One of the biggest obstacles to improving information security within an organisation is the business executives, with the CIO being a big part of the problem, PwC's Global State of Information Security 2014 report has revealed.
PwC’s survey of more than 9,600 senior leaders from across 115 countries found 18 per cent of Asia Pacific respondents see the CIO to be a hindrance when taking action to improve the effectiveness of information security within their organisations, 2 per cent above the global average.
The CIO is nearly as big an impediment to this as insufficient capital expenditures (almost 22 per cent), and a greater hindrance than insufficient operating expenditures (15.5 per cent) in the region.
The survey found that the CFO mostly considers the CIO to be a hindrance, with a lack of dialogue between the two causing this issue.
Others from the senior leadership team were not off the hook as 25 per cent of Asia Pacific respondents pointed the finger at the CEO, president or board of their company for being a hindrance to improving information security. Nineteen per cent pointed the finger at CSO or CISO.
While senior business leaders point at each other, the survey also found a lack of actionable vision or understanding of how future business needs impact information security to be an obstacle for almost 30 per cent of Asian Pacific respondents. Lack of information security strategy was noted by about 28.5 per cent.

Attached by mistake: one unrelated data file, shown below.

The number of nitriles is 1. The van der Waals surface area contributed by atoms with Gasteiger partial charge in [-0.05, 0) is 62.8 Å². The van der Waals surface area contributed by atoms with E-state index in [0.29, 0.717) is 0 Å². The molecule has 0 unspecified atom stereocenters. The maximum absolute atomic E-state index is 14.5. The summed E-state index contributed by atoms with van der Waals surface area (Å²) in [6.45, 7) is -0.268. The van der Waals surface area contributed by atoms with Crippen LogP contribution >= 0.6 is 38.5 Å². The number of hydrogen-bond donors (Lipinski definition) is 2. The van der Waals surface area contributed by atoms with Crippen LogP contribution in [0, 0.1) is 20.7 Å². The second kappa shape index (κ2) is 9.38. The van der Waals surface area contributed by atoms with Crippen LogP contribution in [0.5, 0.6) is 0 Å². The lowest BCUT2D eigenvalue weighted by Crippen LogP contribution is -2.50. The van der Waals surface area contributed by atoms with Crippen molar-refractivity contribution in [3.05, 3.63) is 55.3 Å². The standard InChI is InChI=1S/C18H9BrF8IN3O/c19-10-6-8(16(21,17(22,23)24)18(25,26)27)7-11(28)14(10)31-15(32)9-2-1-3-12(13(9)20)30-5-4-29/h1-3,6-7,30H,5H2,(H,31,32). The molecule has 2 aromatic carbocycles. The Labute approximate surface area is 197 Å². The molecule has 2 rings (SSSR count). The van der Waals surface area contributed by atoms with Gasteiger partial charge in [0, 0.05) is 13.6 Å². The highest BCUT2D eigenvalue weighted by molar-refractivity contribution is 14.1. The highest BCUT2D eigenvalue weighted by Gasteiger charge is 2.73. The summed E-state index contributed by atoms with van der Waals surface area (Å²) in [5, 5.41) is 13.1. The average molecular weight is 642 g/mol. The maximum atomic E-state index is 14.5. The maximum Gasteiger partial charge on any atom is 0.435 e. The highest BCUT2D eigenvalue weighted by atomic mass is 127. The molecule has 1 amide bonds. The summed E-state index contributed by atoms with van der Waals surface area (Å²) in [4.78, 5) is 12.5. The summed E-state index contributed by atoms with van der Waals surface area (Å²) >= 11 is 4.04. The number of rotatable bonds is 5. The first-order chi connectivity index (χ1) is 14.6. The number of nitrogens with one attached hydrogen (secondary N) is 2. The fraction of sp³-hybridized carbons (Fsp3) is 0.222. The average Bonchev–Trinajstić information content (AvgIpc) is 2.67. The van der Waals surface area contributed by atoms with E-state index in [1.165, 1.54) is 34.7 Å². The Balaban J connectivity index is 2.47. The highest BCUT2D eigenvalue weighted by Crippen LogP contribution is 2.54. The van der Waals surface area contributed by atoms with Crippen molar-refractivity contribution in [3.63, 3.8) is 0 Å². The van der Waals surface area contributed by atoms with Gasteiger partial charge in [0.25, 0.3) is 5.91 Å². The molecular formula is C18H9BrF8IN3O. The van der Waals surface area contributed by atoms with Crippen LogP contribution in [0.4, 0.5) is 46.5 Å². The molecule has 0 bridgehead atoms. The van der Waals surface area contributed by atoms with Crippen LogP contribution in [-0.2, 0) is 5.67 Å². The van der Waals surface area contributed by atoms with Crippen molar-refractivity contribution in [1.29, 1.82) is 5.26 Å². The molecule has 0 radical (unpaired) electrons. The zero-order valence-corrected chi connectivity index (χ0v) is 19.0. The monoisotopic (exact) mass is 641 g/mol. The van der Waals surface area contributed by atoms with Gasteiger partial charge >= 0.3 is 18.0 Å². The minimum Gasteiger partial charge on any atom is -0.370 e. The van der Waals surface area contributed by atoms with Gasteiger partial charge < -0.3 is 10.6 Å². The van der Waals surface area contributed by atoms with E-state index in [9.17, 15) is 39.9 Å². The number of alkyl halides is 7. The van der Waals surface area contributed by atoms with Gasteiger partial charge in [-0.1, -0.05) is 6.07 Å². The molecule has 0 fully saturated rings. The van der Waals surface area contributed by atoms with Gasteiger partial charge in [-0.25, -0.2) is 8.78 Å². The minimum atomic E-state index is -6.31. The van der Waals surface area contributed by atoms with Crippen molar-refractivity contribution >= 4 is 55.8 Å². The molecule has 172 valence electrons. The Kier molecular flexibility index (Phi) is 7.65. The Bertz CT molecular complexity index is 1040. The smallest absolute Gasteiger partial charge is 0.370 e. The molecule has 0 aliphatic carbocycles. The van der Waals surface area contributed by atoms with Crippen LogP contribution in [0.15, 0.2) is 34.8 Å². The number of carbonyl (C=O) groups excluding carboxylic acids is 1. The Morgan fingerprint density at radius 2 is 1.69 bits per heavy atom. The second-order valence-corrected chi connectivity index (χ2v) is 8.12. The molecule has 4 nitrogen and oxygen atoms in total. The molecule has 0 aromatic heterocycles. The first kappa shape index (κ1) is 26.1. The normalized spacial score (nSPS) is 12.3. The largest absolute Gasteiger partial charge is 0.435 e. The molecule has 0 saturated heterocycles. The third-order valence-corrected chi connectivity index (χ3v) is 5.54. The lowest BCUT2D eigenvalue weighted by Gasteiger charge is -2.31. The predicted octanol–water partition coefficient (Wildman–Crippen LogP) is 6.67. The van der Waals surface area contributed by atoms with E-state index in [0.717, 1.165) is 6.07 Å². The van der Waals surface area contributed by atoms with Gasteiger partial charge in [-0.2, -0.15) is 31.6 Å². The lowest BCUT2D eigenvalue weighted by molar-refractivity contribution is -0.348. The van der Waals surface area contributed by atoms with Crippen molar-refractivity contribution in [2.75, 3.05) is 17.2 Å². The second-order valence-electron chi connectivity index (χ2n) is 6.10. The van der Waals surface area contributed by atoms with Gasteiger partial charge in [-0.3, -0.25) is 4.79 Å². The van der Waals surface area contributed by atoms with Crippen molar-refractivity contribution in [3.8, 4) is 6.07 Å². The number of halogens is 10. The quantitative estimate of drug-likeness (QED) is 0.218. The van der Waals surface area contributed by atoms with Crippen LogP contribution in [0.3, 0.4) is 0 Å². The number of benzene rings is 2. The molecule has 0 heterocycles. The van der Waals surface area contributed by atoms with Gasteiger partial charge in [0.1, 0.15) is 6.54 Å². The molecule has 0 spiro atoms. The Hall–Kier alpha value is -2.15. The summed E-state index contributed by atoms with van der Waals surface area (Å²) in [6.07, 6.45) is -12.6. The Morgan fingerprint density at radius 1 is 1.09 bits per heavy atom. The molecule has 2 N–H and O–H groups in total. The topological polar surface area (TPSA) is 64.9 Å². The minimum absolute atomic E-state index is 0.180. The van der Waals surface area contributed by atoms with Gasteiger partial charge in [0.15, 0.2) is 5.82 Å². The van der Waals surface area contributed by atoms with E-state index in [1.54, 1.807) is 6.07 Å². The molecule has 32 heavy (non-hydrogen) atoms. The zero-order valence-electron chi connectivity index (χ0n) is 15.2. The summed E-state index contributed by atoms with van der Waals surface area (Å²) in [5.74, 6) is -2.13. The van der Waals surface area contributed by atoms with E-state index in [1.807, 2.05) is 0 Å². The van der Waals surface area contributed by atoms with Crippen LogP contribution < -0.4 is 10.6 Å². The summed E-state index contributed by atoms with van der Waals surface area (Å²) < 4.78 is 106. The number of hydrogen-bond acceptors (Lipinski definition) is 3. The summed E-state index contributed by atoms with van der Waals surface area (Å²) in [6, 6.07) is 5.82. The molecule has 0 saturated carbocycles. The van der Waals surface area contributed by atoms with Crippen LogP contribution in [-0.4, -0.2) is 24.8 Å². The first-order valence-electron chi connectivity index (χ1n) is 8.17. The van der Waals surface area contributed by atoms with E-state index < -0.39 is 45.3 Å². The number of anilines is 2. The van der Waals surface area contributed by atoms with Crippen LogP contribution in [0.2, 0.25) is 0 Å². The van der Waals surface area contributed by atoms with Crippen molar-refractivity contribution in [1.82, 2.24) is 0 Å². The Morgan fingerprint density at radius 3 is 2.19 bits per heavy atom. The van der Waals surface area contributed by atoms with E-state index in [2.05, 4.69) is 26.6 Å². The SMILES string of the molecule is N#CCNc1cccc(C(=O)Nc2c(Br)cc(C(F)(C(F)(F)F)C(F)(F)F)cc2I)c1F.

Globally, 23.5 per cent said a lack of actionable vision was a problem, with 22 per cent citing lack of information security strategy.
“It is troubling that deeply fundamental issues such as the understanding and alignment of security with future business needs and the efficacy of security strategies are among top concerns.
"Respondents are also very likely to point to executive leadership, the CEO in particular, as a top impediment to improved security,” read PwC’s report of the survey.
Another factor contributing to the problem is 19.4 per cent of Asia Pacific respondents said their organisation does not have a senior executive who proactively communicates the importance of information security to the rest of the organisation, 5 per cent above the global average.
Despite the lack of vision and collaboration internally, almost 59 per cent of Asian Pacific respondents said their organisation collaborates with others in their industry to improve security and reduce risk, 9 per cent above the global average.
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